If the column has to be striate, that is, grooved, the striae should be xx in number. they are to be gouged using this method: draw a straight line from one side of the groove of the stria to the other, which is to be one side of a square; having drawn the square, place one point of a pair of compasses on its centre; placing the other point on one end of the line and arcing round to the other will produce the correct grooving, which should be the quarter of a circle. The example of this is shown below, at the foot of the column.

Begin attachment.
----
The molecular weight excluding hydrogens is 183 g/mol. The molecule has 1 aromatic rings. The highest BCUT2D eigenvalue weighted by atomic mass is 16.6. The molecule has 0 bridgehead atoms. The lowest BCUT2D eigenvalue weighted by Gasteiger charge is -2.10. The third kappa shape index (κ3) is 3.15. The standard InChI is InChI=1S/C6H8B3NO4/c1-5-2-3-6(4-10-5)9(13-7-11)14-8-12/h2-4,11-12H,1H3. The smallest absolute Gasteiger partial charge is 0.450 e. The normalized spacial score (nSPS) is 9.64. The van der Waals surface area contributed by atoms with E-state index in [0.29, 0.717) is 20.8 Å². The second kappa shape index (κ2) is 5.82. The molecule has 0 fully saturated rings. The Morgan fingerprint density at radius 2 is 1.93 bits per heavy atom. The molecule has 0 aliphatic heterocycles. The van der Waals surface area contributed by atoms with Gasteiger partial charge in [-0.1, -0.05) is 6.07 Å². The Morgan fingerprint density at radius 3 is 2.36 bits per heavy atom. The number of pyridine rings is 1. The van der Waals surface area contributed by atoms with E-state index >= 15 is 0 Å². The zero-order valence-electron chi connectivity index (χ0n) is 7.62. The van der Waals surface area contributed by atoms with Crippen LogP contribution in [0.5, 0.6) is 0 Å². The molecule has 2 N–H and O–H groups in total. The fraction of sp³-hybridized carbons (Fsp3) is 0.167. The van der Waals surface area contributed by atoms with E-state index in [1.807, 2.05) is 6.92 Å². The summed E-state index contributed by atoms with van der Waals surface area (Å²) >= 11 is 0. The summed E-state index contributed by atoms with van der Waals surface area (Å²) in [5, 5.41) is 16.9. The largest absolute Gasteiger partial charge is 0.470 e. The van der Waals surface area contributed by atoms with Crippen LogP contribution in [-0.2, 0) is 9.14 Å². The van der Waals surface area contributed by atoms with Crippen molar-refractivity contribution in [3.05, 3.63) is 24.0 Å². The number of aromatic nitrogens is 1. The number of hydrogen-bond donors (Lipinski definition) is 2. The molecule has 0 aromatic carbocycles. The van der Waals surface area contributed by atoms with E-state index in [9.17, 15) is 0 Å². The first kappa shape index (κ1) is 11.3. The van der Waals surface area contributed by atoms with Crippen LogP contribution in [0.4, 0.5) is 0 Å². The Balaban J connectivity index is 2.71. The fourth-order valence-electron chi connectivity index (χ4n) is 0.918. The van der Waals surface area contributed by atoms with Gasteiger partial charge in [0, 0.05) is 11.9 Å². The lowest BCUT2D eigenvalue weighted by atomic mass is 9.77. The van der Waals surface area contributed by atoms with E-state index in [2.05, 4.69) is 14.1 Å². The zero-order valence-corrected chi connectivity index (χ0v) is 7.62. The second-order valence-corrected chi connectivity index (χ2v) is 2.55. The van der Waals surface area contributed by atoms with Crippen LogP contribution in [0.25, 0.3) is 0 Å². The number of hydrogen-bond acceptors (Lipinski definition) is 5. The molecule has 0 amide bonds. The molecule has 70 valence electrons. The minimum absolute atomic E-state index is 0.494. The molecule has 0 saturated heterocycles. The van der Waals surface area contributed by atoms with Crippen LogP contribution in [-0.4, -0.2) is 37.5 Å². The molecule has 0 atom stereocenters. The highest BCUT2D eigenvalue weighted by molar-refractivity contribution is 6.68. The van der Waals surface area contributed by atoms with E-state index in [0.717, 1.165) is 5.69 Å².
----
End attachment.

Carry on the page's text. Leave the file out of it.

Since the disposition of the triglyphs and metopes is very important and also difficult in this Doric Order, I will make an effort to be as clear as it is possible for me to be about this. I say first of all that even though the text of Vitruvius says that for hexastyle work (that is, with six columns in a portico) the modules in such a disposition should be xxxv, I find, however, that the compartition cannot be like that, because if you want to give four metopes to the space in the middle and three to the other spaces, the said number cannot result. To my mind there should be xlii, as can be seen and calculated in the following figure. Again for tetrastyle work (that is, with four columns) the text the front of the whole work should be divided up into xxiii parts, something which cannot be, if four metopes are to be given to the space in the middle and three each to the two other spaces. In my opinion it should be rather xxvii, as can similarly be seen in the following figure. Therefore if the front of the temple is divided up into xxvii modules, two modules should be for the width of the columns, the central intercolumniation is to be eight modules, and those on either side should be five and a half each. that is how the xxvii modules are to be distributed. Once each column has its triglyph placed above it, and the triglyphs and metopes have been set out in the way shown at the beginning of this Order, the space in the middle will have four metopes and those at the sides three each. For the height of the columns, bases, capitals and other members, the rule given at the beginning is to be observed. However, the height of the pediment should be a ninth part the length of the cymatium which is above the corona; here I mean the one under the corona. The acroteria, called pilastrelli, above the pediment should be half the height of the dado of the pediment and their fronts are to be the same as the top of the columns - the central one should be taller than the others by an eighth. Since this Doric work is very difficult to comprehend, I shall put down in writing and show in a figure as much as I understand. The text of Vitruvius says that from the pavement to the coffers, that is, from the pavement of the portico up to the ceiling under the foot of the letter A, should be divided into three and a half parts, two of these parts are to be for the door space - that, in my opinion, is what the text of Vitruvius says.